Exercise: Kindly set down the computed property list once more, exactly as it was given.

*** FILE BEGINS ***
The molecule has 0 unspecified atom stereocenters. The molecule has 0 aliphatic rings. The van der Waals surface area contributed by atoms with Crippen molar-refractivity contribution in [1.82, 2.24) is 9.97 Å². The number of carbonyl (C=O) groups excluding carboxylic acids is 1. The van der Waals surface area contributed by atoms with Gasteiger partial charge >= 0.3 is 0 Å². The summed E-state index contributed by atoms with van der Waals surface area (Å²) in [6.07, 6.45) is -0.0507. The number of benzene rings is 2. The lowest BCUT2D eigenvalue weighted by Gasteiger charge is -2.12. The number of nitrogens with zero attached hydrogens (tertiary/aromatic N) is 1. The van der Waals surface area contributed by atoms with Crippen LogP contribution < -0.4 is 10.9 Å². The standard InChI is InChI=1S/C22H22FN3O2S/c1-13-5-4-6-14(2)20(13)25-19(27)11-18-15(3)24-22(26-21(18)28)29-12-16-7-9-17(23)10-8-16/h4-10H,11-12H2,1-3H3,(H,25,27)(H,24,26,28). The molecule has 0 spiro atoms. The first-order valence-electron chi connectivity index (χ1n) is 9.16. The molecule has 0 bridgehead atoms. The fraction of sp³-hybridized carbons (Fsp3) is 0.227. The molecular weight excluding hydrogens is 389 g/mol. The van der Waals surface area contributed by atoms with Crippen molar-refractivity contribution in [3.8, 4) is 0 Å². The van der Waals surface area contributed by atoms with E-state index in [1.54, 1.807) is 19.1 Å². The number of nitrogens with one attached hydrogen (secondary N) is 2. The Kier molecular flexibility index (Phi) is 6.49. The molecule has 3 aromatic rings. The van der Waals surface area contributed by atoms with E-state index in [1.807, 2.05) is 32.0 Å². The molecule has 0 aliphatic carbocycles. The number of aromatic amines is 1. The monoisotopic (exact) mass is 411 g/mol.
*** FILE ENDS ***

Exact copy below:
The molecule has 0 unspecified atom stereocenters. The molecule has 0 aliphatic rings. The van der Waals surface area contributed by atoms with Crippen molar-refractivity contribution in [1.82, 2.24) is 9.97 Å². The number of carbonyl (C=O) groups excluding carboxylic acids is 1. The van der Waals surface area contributed by atoms with Gasteiger partial charge >= 0.3 is 0 Å². The summed E-state index contributed by atoms with van der Waals surface area (Å²) in [6.07, 6.45) is -0.0507. The number of benzene rings is 2. The lowest BCUT2D eigenvalue weighted by Gasteiger charge is -2.12. The number of nitrogens with zero attached hydrogens (tertiary/aromatic N) is 1. The van der Waals surface area contributed by atoms with Crippen LogP contribution < -0.4 is 10.9 Å². The standard InChI is InChI=1S/C22H22FN3O2S/c1-13-5-4-6-14(2)20(13)25-19(27)11-18-15(3)24-22(26-21(18)28)29-12-16-7-9-17(23)10-8-16/h4-10H,11-12H2,1-3H3,(H,25,27)(H,24,26,28). The molecule has 0 spiro atoms. The first-order valence-electron chi connectivity index (χ1n) is 9.16. The molecule has 0 bridgehead atoms. The fraction of sp³-hybridized carbons (Fsp3) is 0.227. The molecular weight excluding hydrogens is 389 g/mol. The van der Waals surface area contributed by atoms with Crippen molar-refractivity contribution in [3.8, 4) is 0 Å². The van der Waals surface area contributed by atoms with E-state index in [1.54, 1.807) is 19.1 Å². The number of nitrogens with one attached hydrogen (secondary N) is 2. The Kier molecular flexibility index (Phi) is 6.49. The molecule has 3 aromatic rings. The van der Waals surface area contributed by atoms with E-state index in [1.807, 2.05) is 32.0 Å². The molecule has 0 aliphatic carbocycles. The number of aromatic amines is 1. The monoisotopic (exact) mass is 411 g/mol.